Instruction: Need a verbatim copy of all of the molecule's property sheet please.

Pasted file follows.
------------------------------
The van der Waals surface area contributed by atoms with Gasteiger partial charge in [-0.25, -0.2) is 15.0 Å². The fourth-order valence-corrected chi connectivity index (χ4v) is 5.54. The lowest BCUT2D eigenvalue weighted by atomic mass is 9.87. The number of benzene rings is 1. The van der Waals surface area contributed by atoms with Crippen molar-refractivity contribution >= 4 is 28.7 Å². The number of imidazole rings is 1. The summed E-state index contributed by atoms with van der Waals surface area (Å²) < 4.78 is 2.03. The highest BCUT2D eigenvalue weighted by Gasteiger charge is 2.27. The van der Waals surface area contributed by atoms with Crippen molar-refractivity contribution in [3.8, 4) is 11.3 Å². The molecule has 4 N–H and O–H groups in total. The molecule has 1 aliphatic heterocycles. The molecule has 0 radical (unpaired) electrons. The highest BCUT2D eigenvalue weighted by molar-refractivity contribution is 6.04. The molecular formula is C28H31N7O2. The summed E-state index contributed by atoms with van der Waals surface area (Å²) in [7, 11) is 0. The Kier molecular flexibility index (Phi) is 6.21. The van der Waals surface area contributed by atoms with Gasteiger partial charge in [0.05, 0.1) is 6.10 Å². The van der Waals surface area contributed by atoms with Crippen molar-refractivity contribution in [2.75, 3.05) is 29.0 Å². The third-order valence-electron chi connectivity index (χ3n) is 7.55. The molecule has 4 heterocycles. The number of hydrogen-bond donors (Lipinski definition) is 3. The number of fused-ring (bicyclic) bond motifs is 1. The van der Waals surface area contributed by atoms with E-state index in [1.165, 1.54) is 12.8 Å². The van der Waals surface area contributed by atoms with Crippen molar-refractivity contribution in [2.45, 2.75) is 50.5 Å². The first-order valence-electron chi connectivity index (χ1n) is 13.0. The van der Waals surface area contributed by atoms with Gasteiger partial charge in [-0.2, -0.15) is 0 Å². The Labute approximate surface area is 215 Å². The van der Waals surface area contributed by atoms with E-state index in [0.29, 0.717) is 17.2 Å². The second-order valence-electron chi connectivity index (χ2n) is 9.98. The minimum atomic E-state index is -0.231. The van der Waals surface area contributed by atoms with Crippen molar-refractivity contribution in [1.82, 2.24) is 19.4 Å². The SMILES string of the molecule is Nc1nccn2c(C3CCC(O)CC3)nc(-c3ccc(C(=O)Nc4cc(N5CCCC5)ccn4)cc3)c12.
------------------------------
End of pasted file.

The van der Waals surface area contributed by atoms with Gasteiger partial charge in [-0.25, -0.2) is 15.0 Å². The fourth-order valence-corrected chi connectivity index (χ4v) is 5.54. The lowest BCUT2D eigenvalue weighted by atomic mass is 9.87. The number of benzene rings is 1. The van der Waals surface area contributed by atoms with Crippen molar-refractivity contribution >= 4 is 28.7 Å². The number of imidazole rings is 1. The summed E-state index contributed by atoms with van der Waals surface area (Å²) < 4.78 is 2.03. The highest BCUT2D eigenvalue weighted by Gasteiger charge is 2.27. The van der Waals surface area contributed by atoms with Crippen molar-refractivity contribution in [3.8, 4) is 11.3 Å². The molecule has 4 N–H and O–H groups in total. The molecule has 1 aliphatic heterocycles. The molecule has 0 radical (unpaired) electrons. The highest BCUT2D eigenvalue weighted by molar-refractivity contribution is 6.04. The molecular formula is C28H31N7O2. The summed E-state index contributed by atoms with van der Waals surface area (Å²) in [7, 11) is 0. The Kier molecular flexibility index (Phi) is 6.21. The van der Waals surface area contributed by atoms with Gasteiger partial charge in [0.05, 0.1) is 6.10 Å². The van der Waals surface area contributed by atoms with Crippen molar-refractivity contribution in [2.75, 3.05) is 29.0 Å². The third-order valence-electron chi connectivity index (χ3n) is 7.55. The molecule has 4 heterocycles. The number of hydrogen-bond donors (Lipinski definition) is 3. The number of fused-ring (bicyclic) bond motifs is 1. The van der Waals surface area contributed by atoms with E-state index in [1.165, 1.54) is 12.8 Å². The van der Waals surface area contributed by atoms with Crippen molar-refractivity contribution in [2.45, 2.75) is 50.5 Å². The first-order valence-electron chi connectivity index (χ1n) is 13.0. The van der Waals surface area contributed by atoms with Gasteiger partial charge in [-0.2, -0.15) is 0 Å². The Labute approximate surface area is 215 Å². The van der Waals surface area contributed by atoms with E-state index in [0.29, 0.717) is 17.2 Å². The second-order valence-electron chi connectivity index (χ2n) is 9.98. The minimum atomic E-state index is -0.231. The van der Waals surface area contributed by atoms with Crippen molar-refractivity contribution in [1.82, 2.24) is 19.4 Å². The SMILES string of the molecule is Nc1nccn2c(C3CCC(O)CC3)nc(-c3ccc(C(=O)Nc4cc(N5CCCC5)ccn4)cc3)c12.